|US20050143715 *||9 Sep 2004||30 Jun 2005||Cima Michael J.||Device for controlled reservoir opening with reinforced reservoir caps|
|US20050196877 *||2 Mar 2004||8 Sep 2005||The Charles Stark Draper Laboratory, Inc.||Stress-based electrostatic monitoring of chemical reactions and binding|
|US20060024358 *||1 Aug 2005||2 Feb 2006||Santini John T Jr||Multi-reservoir device for transdermal drug delivery and sensing|
|US20060093646 *||28 Oct 2005||4 May 2006||Cima Michael J||Orthopedic and dental implant devices providing controlled drug delivery|
|US20060100608 *||26 Oct 2005||11 May 2006||Uhland Scott A||Controlled release device and method using electrothermal ablation|
|US20060105275 *||15 Nov 2004||18 May 2006||Maloney John M||Fabrication methods and structures for micro-reservoir devices|
|US20060115323 *||4 Nov 2005||1 Jun 2006||Coppeta Jonathan R||Compression and cold weld sealing methods and devices|
|US20060130828 *||20 Dec 2004||22 Jun 2006||Sexton Douglas A||Method for making a pharmaceutically active ingredient abuse-prevention device|
|US20060189963 *||17 Apr 2006||24 Aug 2006||Massachusetts Institute Of Technology||Multi-reservoir device for controlled drug delivery|
|US20070036835 *||2 Oct 2006||15 Feb 2007||Microchips, Inc.||Hermetically Sealed Devices for Controlled Release or Exposure of Reservoir Contents|
|US20070088442 *||16 Oct 2006||19 Apr 2007||Microchips, Inc.||Passive wear-indicating sensor for implantable prosthetic device|
|US20070275035 *||24 May 2007||29 Nov 2007||Microchips, Inc.||Minimally Invasive Medical Implant Devices for Controlled Drug Delivery|
|US20070284360 *||24 Apr 2007||13 Dec 2007||Stmicroelectronics Inc.||Heating element for microfluidic and micromechanical applications|
|US20070299385 *||6 Sep 2007||27 Dec 2007||Microchips, Inc.||Device for the controlled exposure of reservoir-based sensors|
|US20080015494 *||11 Jul 2007||17 Jan 2008||Microchips, Inc.||Multi-reservoir pump device for dialysis, biosensing, or delivery of substances|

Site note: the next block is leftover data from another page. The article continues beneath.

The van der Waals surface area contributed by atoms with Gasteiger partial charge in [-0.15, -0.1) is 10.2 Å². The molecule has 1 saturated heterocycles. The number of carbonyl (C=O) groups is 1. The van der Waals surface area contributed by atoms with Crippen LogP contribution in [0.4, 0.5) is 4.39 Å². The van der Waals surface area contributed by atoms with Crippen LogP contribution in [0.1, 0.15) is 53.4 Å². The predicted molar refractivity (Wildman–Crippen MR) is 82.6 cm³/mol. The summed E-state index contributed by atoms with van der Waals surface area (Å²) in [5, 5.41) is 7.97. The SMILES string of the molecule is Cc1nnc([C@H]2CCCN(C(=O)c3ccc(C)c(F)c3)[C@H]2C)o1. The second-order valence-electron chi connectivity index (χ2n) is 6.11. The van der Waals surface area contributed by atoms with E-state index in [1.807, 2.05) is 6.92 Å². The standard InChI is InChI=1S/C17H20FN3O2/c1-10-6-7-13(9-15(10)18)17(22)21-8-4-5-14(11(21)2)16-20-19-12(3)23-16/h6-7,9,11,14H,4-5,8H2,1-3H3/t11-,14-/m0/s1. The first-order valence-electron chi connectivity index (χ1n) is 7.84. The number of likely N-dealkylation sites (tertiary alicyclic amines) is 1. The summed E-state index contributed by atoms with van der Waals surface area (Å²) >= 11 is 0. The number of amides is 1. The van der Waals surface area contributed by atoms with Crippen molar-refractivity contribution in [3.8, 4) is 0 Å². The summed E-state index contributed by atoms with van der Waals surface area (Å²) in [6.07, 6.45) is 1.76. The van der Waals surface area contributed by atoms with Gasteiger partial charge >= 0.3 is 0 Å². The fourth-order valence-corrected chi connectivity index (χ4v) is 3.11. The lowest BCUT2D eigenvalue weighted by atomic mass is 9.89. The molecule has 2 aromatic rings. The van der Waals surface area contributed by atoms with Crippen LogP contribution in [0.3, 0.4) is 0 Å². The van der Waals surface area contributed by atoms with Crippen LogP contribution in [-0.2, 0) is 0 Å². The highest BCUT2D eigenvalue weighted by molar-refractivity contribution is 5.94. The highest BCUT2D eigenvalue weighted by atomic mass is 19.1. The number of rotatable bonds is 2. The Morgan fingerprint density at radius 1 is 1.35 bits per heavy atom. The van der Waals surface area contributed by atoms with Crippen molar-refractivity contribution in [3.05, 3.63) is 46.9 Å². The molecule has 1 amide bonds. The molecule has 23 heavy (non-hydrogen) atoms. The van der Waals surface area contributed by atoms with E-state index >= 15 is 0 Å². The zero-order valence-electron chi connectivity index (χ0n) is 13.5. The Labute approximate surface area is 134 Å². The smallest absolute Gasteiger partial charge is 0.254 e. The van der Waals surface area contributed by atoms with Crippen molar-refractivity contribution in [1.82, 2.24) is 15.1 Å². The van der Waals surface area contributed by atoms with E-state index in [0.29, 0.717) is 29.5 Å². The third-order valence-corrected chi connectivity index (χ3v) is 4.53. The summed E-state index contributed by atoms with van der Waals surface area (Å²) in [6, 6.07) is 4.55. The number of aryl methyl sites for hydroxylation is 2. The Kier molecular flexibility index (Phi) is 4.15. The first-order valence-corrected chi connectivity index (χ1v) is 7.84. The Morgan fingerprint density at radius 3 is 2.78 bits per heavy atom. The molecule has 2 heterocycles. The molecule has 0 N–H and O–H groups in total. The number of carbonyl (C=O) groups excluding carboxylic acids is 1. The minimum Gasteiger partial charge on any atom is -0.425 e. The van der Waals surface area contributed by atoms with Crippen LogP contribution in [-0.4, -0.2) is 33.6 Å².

|US20080083041 *||29 Oct 2007||3 Apr 2008||Microchips, Inc.||Pre-Clinical Animal Testing Method|
|US20080115361 *||29 Oct 2007||22 May 2008||Microchips, Inc.||Method for Making Reservoir-Based Sensor Device|
|US20080115559 *||29 Oct 2007||22 May 2008||Microchips, Inc.||Method for Operating a Reservoir-Based Sensor Device|
|US20080168921 *||27 Oct 2005||17 Jul 2008||Uhland Scott A||Method for making device for controlled reservoir opening by electrothermal ablation|
|US20080221557 *||26 Oct 2007||11 Sep 2008||Microchips, Inc.||Method of opening reservoir of containment device|
|US20090014340 *||13 Jun 2008||15 Jan 2009||Williams John R||Devices, systems, and methods for measuring glucose|
|US20090024113 *||18 Aug 2008||22 Jan 2009||Microchips, Inc.||Multi-reservoir medical device having protected interior walls|
|US20090030404 *||1 Oct 2008||29 Jan 2009||Microchips, Inc.||Containment device with multi-layer reservoir cap structure|
|US20090112188 *||5 Jan 2009||30 Apr 2009||Microchips, Inc.||Device for controlling exposure of reservoir contents to surroundings|
|US20090163895 *||23 Jan 2009||25 Jun 2009||Microchips, Inc.||Implantable device for controlled, extended delivery of parathyroid hormone|
|US20090234214 *||26 May 2009||17 Sep 2009||Microchips, Inc.||Multi-reservoir device and method for transdermal sensing|
|US20090320606 *||31 Dec 2009||Edwin Carlen||Accessible stress-based electrostatic monitoring of chemical reactions and binding|
|US20100023071 *||2 Oct 2009||28 Jan 2010||Microchips, Inc.||Systems and devices for neural stimulation and controlled drug delivery|
|US20100042075 *||19 Oct 2009||18 Feb 2010||Microchips, Inc.||Multi-opening reservoir devices for controlled release or exposure of reservoir contents|
|US20100119604 *||5 Nov 2009||13 May 2010||Boston Scientific Scimed, Inc.||Solid drug formulation and device for storage and controlled delivery thereof|
|US20100137696 *||15 Jan 2010||3 Jun 2010||Microchips, Inc.||Medical device with reservoir-based sensors|
|US20100176006 *||14 Aug 2009||15 Jul 2010||Bickford James A||Three-dimensional metal ion sensor arrays on printed circuit boards|
|EP2246602A1 *||27 Apr 2010||3 Nov 2010||Commissariat ŕ l'Énergie Atomique et aux Énergies Alternatives||Single use microvalve|
|WO2004010971A1 *||29 Jul 2003||5 Feb 2004||Hospira, Inc.||Implantable mems medicine delivery system|
|U.S. Classification||219/209, 338/307, 338/34|
|International Classification||B01L3/00, G01N35/00|
|Cooperative Classification||B01L2400/0677, G01N2035/00237, B01L3/502738, B01L2300/0663|
|28 Oct 1998||AS||Assignment|
Owner name: FRAUNHOFER-GESELLSCHAFT ZUR FORDERUNG DER ANGEWAND
Free format text: ASSIGNMENT OF ASSIGNORS INTEREST;ASSIGNORS:ROTH, MATHIAS;ENDRES, HANNS-ERIK;TRANKLER, HANS-ROLF;REEL/FRAME:009559/0960
Effective date: 19981007
|18 Feb 2004||FPAY||Fee payment|
Year of fee payment: 4
|21 Feb 2008||FPAY||Fee payment|
Year of fee payment: 8
|28 Feb 2012||FPAY||Fee payment|
Year of fee payment: 12